"I don't look at it like competition," Shields said of Lyon College's school. "If we graduate 120 veterinarians a year, that still wouldn't come close to meeting the demand," Shields said.
In fact, he said, he's interested in working with Lyon College on various specialties, as not every veterinary school can offer every possible specialty.
Dr. Eleanor Green -- professor emerita and dean emerita of veterinary medicine at Texas A&M University, who was named founding dean of the Lyon College School of Veterinary Medicine in late May -- said Friday her new school is awaiting accreditation from the American Veterinary Medical Association Council on Education.
"If everything goes well, we're looking at taking our first class in the fall of 2025 and we're also looking at class sizes of up to 100 to 120," said Green, who was attending the Arkansas Livestock and Poultry Commission meeting on Friday in Hot Springs.
She said her new school's location in Little Rock "puts it in the nerve center of Arkansas."
"We can leverage things like a diagnostic lab to help train these students, we can leverage the poultry industry, we can leverage the Farm Bureau, we can leverage so many things that are right there that will make this a unique school with ties across the state," Green said.
Prospective students may get clinical experience at a teaching hospital or at active veterinary practices, Green said.
"We're going to have what is called a distributive model, so it's going to be a lot of hands-on [work] and then they're going to go out with active practices and it's going to be a two-way interview," Green said.
"The students are going to get a lot of practice in existing practices. There are a lot of practices that are very high quality and do a great job. ... It also allows great flexibility in the path that a student chooses. ... They'll have some core rotations they have to take, then they've got to take a lot of electives and we can make sure they are really practice-ready."
Lyon College is also planning to open a dental school, which would be the state's first, in Little Rock.
Hoffsis, who was also attending the Arkansas Livestock and Poultry Commission meeting on Friday in Hot Springs, said that some of the assets at Arkansas State -- citing, for example, the College of Agriculture's animal facilities, an equine program with an arena, and all of the agricultural species with facilities -- "can be brought to bear on a veterinary school," which needs them for teaching and research.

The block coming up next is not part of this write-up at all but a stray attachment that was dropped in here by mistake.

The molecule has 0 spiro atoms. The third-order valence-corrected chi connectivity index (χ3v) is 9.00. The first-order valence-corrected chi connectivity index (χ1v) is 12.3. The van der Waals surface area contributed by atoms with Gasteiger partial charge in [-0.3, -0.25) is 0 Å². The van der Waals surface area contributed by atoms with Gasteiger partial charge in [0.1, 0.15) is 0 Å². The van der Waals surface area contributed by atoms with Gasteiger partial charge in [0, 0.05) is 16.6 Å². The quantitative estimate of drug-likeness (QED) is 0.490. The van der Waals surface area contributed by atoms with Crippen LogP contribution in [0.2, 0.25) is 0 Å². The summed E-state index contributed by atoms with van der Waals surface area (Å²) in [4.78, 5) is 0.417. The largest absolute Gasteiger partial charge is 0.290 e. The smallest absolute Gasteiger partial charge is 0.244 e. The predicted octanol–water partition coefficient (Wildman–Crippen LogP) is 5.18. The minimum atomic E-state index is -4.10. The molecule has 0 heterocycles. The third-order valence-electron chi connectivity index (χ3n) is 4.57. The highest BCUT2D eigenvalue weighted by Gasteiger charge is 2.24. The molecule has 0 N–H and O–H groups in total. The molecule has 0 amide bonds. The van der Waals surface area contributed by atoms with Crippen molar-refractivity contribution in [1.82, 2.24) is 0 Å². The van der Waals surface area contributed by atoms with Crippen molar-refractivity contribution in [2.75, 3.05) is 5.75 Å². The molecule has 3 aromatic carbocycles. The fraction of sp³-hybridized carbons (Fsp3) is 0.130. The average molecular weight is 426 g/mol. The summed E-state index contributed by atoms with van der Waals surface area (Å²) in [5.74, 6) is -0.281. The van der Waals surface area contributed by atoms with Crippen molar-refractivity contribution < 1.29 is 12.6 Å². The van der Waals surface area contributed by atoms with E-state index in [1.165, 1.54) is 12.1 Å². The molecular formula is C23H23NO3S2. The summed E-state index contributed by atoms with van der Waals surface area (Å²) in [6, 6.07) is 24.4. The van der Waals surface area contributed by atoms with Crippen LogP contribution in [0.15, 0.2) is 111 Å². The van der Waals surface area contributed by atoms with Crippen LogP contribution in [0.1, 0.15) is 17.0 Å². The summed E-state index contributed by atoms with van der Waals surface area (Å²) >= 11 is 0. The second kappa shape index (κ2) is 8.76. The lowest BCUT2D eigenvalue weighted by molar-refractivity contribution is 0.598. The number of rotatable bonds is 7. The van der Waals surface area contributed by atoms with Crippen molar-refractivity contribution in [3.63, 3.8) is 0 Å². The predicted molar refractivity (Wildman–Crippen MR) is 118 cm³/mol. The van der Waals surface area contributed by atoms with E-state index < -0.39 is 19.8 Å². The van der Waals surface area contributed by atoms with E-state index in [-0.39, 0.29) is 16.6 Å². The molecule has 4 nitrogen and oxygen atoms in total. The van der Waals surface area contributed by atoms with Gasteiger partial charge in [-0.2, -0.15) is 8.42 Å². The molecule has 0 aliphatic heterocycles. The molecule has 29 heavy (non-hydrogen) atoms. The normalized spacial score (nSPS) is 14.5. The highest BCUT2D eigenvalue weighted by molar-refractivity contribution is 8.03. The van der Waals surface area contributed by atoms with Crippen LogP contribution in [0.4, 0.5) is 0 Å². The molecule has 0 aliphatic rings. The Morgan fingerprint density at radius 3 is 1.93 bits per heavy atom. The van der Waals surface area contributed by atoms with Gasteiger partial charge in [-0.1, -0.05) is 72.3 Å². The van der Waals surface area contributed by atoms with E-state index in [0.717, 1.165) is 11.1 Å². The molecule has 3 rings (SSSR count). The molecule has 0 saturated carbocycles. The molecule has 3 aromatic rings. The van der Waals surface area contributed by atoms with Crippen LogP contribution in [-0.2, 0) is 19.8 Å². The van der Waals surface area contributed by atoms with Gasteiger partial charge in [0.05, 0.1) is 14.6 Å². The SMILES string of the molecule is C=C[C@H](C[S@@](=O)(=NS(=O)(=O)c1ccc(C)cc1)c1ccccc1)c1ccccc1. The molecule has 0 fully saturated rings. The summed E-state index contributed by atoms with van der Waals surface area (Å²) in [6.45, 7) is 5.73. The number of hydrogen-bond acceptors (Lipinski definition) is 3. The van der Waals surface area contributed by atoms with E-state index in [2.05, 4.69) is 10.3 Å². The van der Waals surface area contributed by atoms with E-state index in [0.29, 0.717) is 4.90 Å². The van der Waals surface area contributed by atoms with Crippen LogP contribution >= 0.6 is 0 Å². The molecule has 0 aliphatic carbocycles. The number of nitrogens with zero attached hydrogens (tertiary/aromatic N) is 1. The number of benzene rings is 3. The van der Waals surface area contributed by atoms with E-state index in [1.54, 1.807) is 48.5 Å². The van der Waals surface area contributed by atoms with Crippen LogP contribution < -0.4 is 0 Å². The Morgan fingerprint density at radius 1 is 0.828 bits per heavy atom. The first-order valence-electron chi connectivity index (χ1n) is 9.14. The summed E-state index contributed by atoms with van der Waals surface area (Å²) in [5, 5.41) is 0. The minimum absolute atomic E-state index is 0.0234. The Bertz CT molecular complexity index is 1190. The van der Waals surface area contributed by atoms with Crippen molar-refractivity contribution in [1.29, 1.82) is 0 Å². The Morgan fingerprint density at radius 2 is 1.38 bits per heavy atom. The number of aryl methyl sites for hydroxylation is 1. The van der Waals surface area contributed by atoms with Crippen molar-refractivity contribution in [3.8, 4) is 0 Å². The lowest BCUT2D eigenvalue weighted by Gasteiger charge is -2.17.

He also said ASU's College of Sciences and Mathematics has "a lot of scientists that support a pre-veterinary program as well as agriculture. So, there are faculty assets there."
Other ASU assets that could be beneficial to the new school include an undergraduate pre-veterinary program, a pre-veterinary club and the Arkansas Biosciences Institute that could provide research opportunities, Hoffsis said.
MEETING THE DEMAND
"I commend you for" creating a veterinary school, Jim Carr, secretary of the Higher Education Coordinating Board, told the Arkansas State University delegation in Bentonville on Friday.
"I've said for years that we need a veterinary school -- and a dental school -- in the state."
The Higher Education Coordinating Board held its meeting at Northwest Arkansas Community College, which has the state's largest enrollment of community college students.
Nationally, more than 40,000 new veterinarians will be needed to meet projected demand in 2030, and more than 75 million pets in the U.S. may not have access to veterinary care by 2030 without intervention, according to a 2021 report by Mars Veterinary Health, a network of 2,500 veterinary clinics and hospitals.
Pet care appointments increased 6.5% in 2021, nearly 2,000 baby boomer veterinarians are retiring annually, and it would take more than 30 years of graduates to meet the 10-year industry need for credentialed veterinary technicians.
"I know that creating our own College of Veterinary Medicine not only gives students a chance to stay home and choose A-State, it also creates great interdisciplinary opportunities among our current and future faculty to collaborate on research," ASU Provost Calvin White Jr. said in a news release from the university on Friday.
ASU "will be the only public university where graduate faculty, major biological research facilities, a medical school and a veterinary college can all collaborate on the same campus."
ASU has the state's largest graduate schools, a College of Sciences and Mathematics with a large pre-professional program, the College of Agriculture's research and farm spaces, the Arkansas Biosciences Institute at ASU and the on-campus partner for potential research or collaboration in the New York Institute of Technology's College of Osteopathic Medicine, according to the university.
ASU will proceed with submission of the approval and its plans to the American Veterinary Medical Association Council on Education, the world's leading accrediting body for colleges of veterinary medicine.